Friday, 25 September 2015

Ten Audiobook Recording Mistakes to Avoid

I produced audio books myself and learned lessons the hard way, wasting hours of recording needlessly. But have picked up invaluable tips on audio recording that will bode well in the future. Here are ten invaluable tips on audiobook production.

1 Get the best audio microphone you can afford. I wasted money on a standard condenser mic that picked up plosives even with a pop filter and gave a tinny sound to my voice. I sent it back and opted for the Rode condenser mic that comes with a studio quality pop filter with XLR cable. It also gives a nice, warm clear sound. Ideal for book narration.

2 Get familiar with your audio kit. I used a Scarlett solo audio interface, Audacity, my PC and good quality headphones. Read the instructions, play with it, experiment and get to know it inside out. Audacity is easy to use, but has a lot of tools to get familiar with. Don’t start audiobook narration until you know how to get the best out of your audio kit.

3 Go easy on the noise removal! Noise removal is a handy little tool that removes unwanted background noise, which might be the general hush of distant traffic or the hum of a fridge. A room with a low noise floor is preferable in which to record (a quiet room). Too much noise removal will not only strip the background hush, but could also strip away that same noise frequency that happens to exist in your voice, making it sound weird or chirpy.

4 Beware of echoes from a room with harsh surfaces. Some audiobooks behold narrators that sound as though they have stuck the mic in a bathroom. Find a closet and line it with towels or duvets. You can buy acoustic foam, possessing textures that will break up the sound, minimizing echoes. On the other hand, don’t put cloth too close to the mic. The mic needs space to breathe. Place the mic roughly in the center of the room, not too close to surfaces.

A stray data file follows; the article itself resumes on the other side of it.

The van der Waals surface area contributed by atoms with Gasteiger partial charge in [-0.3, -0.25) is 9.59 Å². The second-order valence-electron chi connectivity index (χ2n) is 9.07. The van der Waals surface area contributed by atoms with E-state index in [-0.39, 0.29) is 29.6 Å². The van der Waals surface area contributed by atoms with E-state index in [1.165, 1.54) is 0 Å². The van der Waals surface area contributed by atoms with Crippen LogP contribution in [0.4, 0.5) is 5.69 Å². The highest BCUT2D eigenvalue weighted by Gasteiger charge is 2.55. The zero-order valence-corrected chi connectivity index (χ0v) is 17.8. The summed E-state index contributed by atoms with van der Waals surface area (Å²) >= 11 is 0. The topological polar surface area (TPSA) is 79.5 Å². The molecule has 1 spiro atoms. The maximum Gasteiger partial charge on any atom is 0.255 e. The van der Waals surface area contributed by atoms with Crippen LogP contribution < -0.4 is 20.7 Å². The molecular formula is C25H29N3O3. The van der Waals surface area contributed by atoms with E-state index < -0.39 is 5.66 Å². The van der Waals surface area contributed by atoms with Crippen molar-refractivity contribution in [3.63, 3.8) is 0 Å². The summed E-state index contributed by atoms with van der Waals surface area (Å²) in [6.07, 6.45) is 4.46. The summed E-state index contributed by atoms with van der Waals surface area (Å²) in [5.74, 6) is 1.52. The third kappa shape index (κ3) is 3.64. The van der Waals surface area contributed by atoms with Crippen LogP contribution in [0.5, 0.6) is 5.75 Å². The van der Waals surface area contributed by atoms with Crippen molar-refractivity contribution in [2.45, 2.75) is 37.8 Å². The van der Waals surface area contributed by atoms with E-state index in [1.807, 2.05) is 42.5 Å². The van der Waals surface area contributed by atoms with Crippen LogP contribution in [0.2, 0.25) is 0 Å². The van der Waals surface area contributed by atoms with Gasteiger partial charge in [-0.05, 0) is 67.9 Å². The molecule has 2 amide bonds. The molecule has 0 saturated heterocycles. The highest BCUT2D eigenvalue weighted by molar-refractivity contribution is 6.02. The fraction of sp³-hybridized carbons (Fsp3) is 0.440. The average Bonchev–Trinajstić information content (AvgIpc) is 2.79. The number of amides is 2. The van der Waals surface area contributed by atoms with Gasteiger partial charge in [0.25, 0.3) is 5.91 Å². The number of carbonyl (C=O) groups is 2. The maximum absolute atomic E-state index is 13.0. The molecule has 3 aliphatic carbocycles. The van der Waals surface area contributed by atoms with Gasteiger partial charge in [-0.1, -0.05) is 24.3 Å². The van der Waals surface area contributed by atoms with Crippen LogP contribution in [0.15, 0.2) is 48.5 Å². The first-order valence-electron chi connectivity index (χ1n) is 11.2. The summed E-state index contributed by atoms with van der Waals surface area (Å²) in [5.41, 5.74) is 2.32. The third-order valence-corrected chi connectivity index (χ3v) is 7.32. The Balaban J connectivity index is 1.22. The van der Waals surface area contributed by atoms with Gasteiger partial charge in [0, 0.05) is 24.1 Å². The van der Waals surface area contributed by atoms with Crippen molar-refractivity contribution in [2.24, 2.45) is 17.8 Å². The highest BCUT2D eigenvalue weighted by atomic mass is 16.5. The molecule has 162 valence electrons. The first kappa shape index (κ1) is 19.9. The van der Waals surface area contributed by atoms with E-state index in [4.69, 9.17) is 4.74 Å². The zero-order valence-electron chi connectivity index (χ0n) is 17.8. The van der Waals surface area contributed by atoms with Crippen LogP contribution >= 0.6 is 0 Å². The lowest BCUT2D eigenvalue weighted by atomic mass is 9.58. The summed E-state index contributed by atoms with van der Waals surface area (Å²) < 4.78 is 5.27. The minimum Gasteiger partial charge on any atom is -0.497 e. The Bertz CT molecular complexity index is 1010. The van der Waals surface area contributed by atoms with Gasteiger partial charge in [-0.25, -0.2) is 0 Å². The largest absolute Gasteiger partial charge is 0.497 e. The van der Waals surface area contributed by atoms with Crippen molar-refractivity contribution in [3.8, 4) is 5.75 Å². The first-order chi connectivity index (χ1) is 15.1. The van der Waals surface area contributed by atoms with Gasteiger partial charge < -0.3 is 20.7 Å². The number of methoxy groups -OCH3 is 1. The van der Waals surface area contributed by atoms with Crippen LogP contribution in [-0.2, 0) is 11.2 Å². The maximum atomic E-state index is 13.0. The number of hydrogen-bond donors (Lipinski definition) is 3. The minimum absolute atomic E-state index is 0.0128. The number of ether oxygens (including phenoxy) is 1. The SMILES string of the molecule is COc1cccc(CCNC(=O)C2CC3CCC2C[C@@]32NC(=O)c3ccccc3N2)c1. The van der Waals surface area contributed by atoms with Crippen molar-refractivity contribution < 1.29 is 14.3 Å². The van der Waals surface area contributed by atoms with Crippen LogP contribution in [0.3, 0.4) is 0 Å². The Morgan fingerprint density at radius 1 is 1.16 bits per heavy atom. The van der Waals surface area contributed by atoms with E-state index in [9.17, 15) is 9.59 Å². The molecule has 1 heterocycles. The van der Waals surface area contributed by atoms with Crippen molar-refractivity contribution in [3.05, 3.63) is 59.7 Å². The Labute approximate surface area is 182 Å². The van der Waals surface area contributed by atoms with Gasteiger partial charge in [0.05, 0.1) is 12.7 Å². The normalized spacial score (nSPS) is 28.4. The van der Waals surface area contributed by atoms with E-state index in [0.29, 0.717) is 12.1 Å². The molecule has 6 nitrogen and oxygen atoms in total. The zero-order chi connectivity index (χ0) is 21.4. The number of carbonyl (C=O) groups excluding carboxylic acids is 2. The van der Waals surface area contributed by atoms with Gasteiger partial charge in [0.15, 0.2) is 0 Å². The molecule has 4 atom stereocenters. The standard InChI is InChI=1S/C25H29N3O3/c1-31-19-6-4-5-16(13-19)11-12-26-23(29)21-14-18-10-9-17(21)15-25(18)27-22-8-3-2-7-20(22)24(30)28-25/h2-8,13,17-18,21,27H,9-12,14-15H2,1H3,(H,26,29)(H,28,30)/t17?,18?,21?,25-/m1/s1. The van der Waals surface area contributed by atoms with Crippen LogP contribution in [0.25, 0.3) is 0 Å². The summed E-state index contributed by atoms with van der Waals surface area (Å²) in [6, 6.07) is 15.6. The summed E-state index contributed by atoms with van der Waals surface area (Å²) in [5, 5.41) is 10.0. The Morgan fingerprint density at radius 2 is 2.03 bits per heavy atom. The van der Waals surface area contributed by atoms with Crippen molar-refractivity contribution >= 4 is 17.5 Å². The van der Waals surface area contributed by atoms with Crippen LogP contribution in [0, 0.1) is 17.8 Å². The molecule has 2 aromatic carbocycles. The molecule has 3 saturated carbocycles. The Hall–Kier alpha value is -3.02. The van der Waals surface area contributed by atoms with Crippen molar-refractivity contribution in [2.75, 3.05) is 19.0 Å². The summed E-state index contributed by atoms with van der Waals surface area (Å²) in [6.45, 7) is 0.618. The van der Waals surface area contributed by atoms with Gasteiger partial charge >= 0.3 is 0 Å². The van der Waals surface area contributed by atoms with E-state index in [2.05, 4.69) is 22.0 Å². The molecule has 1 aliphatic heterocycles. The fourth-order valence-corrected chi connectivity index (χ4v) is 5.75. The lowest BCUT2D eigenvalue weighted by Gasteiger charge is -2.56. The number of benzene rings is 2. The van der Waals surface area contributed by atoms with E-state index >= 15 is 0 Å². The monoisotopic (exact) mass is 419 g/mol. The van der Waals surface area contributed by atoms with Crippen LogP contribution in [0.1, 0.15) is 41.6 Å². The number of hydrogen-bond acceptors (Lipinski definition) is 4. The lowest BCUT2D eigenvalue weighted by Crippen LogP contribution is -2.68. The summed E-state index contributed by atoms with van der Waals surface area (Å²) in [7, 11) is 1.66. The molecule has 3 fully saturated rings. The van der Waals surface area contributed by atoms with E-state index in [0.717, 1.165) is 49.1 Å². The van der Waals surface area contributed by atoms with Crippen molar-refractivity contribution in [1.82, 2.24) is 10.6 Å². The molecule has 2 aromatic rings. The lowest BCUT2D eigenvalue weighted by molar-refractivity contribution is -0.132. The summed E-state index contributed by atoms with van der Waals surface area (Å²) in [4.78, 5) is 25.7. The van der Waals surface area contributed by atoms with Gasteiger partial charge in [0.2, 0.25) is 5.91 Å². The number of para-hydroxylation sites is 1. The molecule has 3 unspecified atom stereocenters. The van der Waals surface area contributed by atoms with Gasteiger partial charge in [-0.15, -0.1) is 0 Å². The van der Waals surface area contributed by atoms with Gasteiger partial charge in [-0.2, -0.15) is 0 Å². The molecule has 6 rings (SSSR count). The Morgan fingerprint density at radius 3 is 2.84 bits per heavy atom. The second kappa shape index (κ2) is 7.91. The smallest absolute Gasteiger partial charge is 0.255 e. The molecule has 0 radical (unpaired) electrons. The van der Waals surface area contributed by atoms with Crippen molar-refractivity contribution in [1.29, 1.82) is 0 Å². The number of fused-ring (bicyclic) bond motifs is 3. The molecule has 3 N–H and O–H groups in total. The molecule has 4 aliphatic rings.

5 Don’t record if your voice has had enough. I find my voice will get huskier if I have been recording for over an hour. Don’t push it, for the fatigue will show in the recording. Rest the voice between sessions. Avoid factors that will irritate those vocal chords: cold air, stress, smoking, alcohol, late nights and mucus-producing foods (like dairy). Allow your voice to recover before the following session.

6 Listen to the recording and you will find your voice will sound different to what you expect. I noticed an unwanted Brummy brogue would sneak in some of my narration when tired. Also when doing a male voice, the pitch of my voice would get higher without my realizing. Grow consciously aware of how your voice sounds during recording. Re-record until you get it right.

Get the Best Mic for Audio
7 Before mastering your recording, keep a copy of the original recording in case something goes wrong. I find extra presence can be added to the sound of the voice by ‘dipping’ the middle trebles a little in equalization and enhancing the base and top frequencies (but not too much). Experiment until satisfied. Audacity allows you to save and name any settings.

8 Be prepared to re-write sections of the script if something sounds wrong. When spoken aloud, some of my dialogue sounded a little unnatural. I re-wrote it until it sounded right. Practice reading the script before recording to ensure it sounds good when read aloud. I edited my books heavily as a result of reading aloud during audio book production.

9 Don’t do an accent you can’t ‘feel.’ It will sound wrong. When picking up a dialect, listen to it (YouTube clips are full of people speaking in different dialects.) Say the words aloud. If it doesn’t come easily, allow a couple of days for the accent to ‘sink in’ during practice. Don’t overdo the accent or it will sound parodied. Subtle is the key. Not all words spoken aloud will exhibit an accent.

10 Don’t edit the recording when tired or you will miss mistakes. Little things like clicks resulting from a dry mouth or a mispronounced word will slip by. Be vigilant when editing and mistakes are less likely to sneak into the final audio book.

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